Former Prince Edward Island Liberal cabinet minister Doug Currie announced Friday that he will run for the Conservative Party of Canada in the riding of Charlottetown in the next federal election. Conservative Leader Erin O'Toole issued a written release welcoming the former provincial health minister to the Tory team. Currie was acclaimed, meaning no one challenged him for the nomination and the party declared him the candidate without a vote being needed. He addressed his switch in parties during a Zoom interview with CBC News. "For me, this decision's not about really political spectrum, it's more about bringing my passion and my concern and care for the city. It wasn't about really blue versus red, it was more about public service, and you know, I'm very passionate about it." Currie was elected as the MLA for District 11 Charlottetown-Parkdale in 2007 and held several cabinet roles before his resignation in October 2017, including health, education, attorney-general and justice serving premiers Robert Ghiz and Wade MacLauchlan. "As the federal government navigates the post-pandemic economic recovery, we need a strong voice in Ottawa to ensure the needs of the people of Charlottetown are being met," Currie said in the written release. "That's why I'm joining the Erin O'Toole team and Canada's Conservatives. We need a competent, compassionate and prudent plan that supports the well-being of the people of Charlottetown and the unique needs of Islanders for generations to come." Will take on Casey When Currie resigned from politics in 2017, he said he'd "had a good run" and didn't expect to compete in the next election. Currie was an educator before being elected. He returned to the field after leaving politics, working with textbook publisher Nelson Canada and then as vice-president of corporate services at P.E.I.'s Holland College. I think this is going to make the next federal election very, very interesting in Prince Edward Island. — Don Desserud There is no date for a federal election — the last one in October 2019 produced a minority government for Prime Minister Justin Trudeau — although speculation spiked a few weeks ago when Trudeau shuffled his cabinet. When an election is called or is forced by opposition MPs combining votes to defeat the government, Currie will be taking on incumbent Liberal MP Sean Casey, who has said he will be seeking a fourth term. In 2019, Casey won 44 per cent of the vote in the Charlottetown riding. The Green Party's Darcie Lanthier came second with 23 per cent of the vote and Conservative Robert Campbell earned 20 per cent. Neither the Green Party nor the NDP has named a candidate so far. 'Very, very interesting' "This is really interesting… there's been stories about Mr. Currie wanting to run federally circulating for a while," said UPEI political science professor Don Desserud. "I think this is going to make the next federal election very, very interesting in Prince Edward Island." He said while people will likely be surprised about Currie's change in political stripe, perhaps they shouldn't be, especially given that there are four strong incumbent Liberal MPs on the Island at the moment. "Maybe it speaks to what's happening with the political parties at the national level… where if you want to be successful in Canada, you have to gravitate toward the middle," he said. O'Toole wants to shake off any notion that his Conservative party is too far right on the political spectrum. Earlier this week he maintained the party "sits squarely in the centre of Canadian politics." Signing up a prominent former Liberal could be a way to help the centrist brand, Desserud suggested. Going up against an incumbent is a "tough road for Mr. Currie to follow," Desserud said, noting that voters tend to be suspicious of politicians who switch parties. "Maybe he knows something we don't know about possible dissatisfaction with the Liberals after one and a half terms, [or] maybe it's basically to position himself for future contests as well," Desserud said. More from CBC P.E.I.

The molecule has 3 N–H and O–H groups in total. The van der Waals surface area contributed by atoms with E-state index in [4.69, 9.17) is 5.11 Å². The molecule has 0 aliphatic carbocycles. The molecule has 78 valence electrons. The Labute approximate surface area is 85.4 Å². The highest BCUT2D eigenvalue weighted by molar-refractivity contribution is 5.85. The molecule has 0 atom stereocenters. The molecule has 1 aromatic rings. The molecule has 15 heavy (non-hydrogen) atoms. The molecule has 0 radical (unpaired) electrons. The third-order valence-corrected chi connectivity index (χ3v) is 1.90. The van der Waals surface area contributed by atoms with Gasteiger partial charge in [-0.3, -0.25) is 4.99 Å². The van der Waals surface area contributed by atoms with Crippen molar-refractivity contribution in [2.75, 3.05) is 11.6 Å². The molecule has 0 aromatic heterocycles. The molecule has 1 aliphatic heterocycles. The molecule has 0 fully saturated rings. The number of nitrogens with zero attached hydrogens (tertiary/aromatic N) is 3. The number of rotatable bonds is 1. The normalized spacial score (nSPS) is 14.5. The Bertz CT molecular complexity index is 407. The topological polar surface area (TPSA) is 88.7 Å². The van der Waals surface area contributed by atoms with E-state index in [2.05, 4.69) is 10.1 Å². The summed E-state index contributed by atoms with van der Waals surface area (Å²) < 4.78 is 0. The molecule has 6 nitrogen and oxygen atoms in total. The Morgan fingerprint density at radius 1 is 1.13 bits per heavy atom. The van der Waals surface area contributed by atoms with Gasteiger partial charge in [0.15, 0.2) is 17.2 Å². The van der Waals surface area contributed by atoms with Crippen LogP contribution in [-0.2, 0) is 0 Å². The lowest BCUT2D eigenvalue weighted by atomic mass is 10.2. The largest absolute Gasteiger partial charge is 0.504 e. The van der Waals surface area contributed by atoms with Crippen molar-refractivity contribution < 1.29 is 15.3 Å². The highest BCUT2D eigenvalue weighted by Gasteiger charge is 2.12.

Midland's top staffer says more clarity around enforcement means sterner action by the town against those that disobey stay-at-home orders. "I know there's been a lot of discussion with the health unit around educating people," said CAO David Denault. "The education can only go so far. I think you're going to have to enforce much more strongly. The health unit itself is getting around to some of the areas where we've heard some of the complaints, like the malls. "Unfortunately, we're going to have to start patrolling areas like the toboggan hills and rinks," he added. "If people don't listen, we're going to have to ticket them. If numbers continue to rise as they're predicting, I think there will be a sterner side to enforcement." Until now, said Denault in his update to council this week, the approach was to educate and then enforce. Since Nov. 15, he said bylaw has issued 282 tickets and done 12 tows (non-COVID related). "We really don't want to do that to the public," said Denault. "But to be efficient and make sure we're taking care of our services, we need to do this. Please make sure you move your vehicles so we can get around and take care of the facilities." Coun. Jon Main wanted to know what the town planned for warming centres, considering public buildings are closed due to the stay-at-home orders. "Unfortunately, a lot of our warming centres are municipal facilities, which are not open," he said. "Is it our responsibility to provide warming centres?" Denault said that is one facet municipalities are struggling with. "It is one of the opportunities we have with the rec centre," he said. "We have been able to accommodate some individuals that have come there during frigid times. We'll continue to do that. We'll make sure we connect with our organizations in the community to understand that can be done. The more traditional facilities just aren't able to open." At the beginning of the meeting, Coun. Bill Gordon also asked what had become of the YMCA's request for town support in reopening its facility. "I know the YMCA had approached us without a financial ask, but with the indication that there would be something coming," he said. "It looks like we attempted to reach out to them and do something that didn't work out so I wonder if we could talk a little bit about that." Denault said all municipal CAOs had met up with the YMCA to discuss what they would need and to share with them options their municipalities may be able to bring forward with council approval. "There were no offers made," he said, adding he couldn't share any numbers due to a request of confidentiality by the Y. "At the end of the day, the YMCA determined they could best address their needs on their own. "We did leave them with the option that if they do require some assistance from the municipality, we can be engaged to help out," said Denault. Mehreen Shahid, Local Journalism Initiative Reporter, OrilliaMatters.com